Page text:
Ekmekjian told the audience that his short encounter with Guzelian, in Yerevan in 2006, had “a magnificent psychological and emotional impact on me. Even before my encounter with him, my reading of his book in Armenian was a blessing, and I had encountered many people who had been blessed and served by his ministry.”
Zaven Khanjian summarized Guzelian’s IMPACT. He recited a passage in the memoir:
“The state has been unfair, evil, oppressive, unfeeling and biased. Envying our mores, instead of following with virtuous jealousy, learning and attaining high level, the Turk wanted to annihilate us, usurping, appropriating, insulting, and depriving us of our most basic rights, the language, the faith, the culture…I thought, what can I do in some measure to do my share and be useful to the remnants of my nation?”
“Useful, he was!” said Khanjian. “The impact this man had was tremendous, not only on the life of a few thousand Armenian youngsters who passed through the gates of The Youth Home of Istanbul, but on Turkish society and politics, the reverberations of which will continue for times unknown.” Khanjian noted that Guzelian took Hrant Dink, whose parents were divorced and whose father’s whereabouts were unknown, into the Gedik Pasha Armenian Evangelical School’s Youth Home of Istanbul at the age of seven. For twenty years, 1961-1981, Dink was under the patronage of Guzelian, and for five additional years, he carried the torch of the church and the mission. Dink became editor-in-chief of the bilingual Turkish-Armenian newspaper Agos; advocated for human and minority rights in Turkey; and criticized Turkey’s denial of the Armenian Genocide. His assassination in 2007 in Istanbul outraged many Turkish citizens, caused widespread protests, and brought world-wide attention to continuing persecution of minorities in Turkey.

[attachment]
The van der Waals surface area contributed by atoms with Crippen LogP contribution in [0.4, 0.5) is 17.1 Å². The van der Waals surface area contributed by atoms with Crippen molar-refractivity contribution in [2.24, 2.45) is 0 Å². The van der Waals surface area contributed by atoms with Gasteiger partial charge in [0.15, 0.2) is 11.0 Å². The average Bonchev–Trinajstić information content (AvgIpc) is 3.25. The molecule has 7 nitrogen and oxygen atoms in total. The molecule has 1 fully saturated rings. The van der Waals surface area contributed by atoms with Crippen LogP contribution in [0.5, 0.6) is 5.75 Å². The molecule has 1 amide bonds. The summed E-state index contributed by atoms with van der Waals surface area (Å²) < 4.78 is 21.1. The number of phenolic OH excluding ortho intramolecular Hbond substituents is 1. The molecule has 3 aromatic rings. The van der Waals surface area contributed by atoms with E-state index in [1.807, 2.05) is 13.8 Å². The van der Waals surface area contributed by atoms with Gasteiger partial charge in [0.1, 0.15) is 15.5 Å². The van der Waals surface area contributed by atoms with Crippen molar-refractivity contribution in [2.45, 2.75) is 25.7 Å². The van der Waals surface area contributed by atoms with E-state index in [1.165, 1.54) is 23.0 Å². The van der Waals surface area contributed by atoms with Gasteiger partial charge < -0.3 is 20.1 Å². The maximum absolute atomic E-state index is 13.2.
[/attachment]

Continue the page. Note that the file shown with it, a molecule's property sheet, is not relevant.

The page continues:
Of the book, Khanjian noted, “Narrated by Guzelian in simple language and a humble Christian spirit, it is not literary nor is it written in glowing style.” These limitations are more than balanced out by the power of Guzelian’s memories. He captures the Catch-22 tenor of confrontations with intolerant officials, inspires the reader with frequent references to scripture as his primary guide to action, and shows great insight on ways to “fly under the radar” in a hostile political environment.
The AMAA was a long-standing supporter of The Youth Home of Istanbul, and in the book Guzelian credits its leaders, as well as leaders of the Union of the Armenian Evangelical Churches in the Near East, for their faithful and generous support of the Home and of the summer camp he established in Tuzla.
The Joint Armenian Genocide Centennial Committee celebrates the life and work of a worthy, unsung Armenian Evangelical hero with the publication of this book in English and has succeeded in bringing the story of his fight against the genocidal crimes of Turkey to the attention of the world.
The East Coast launching of the book will take place on June 12, 2015 at the Armenian
Presbyterian Church, 140 Forest Avenue, Paramus, NJ. Details to follow.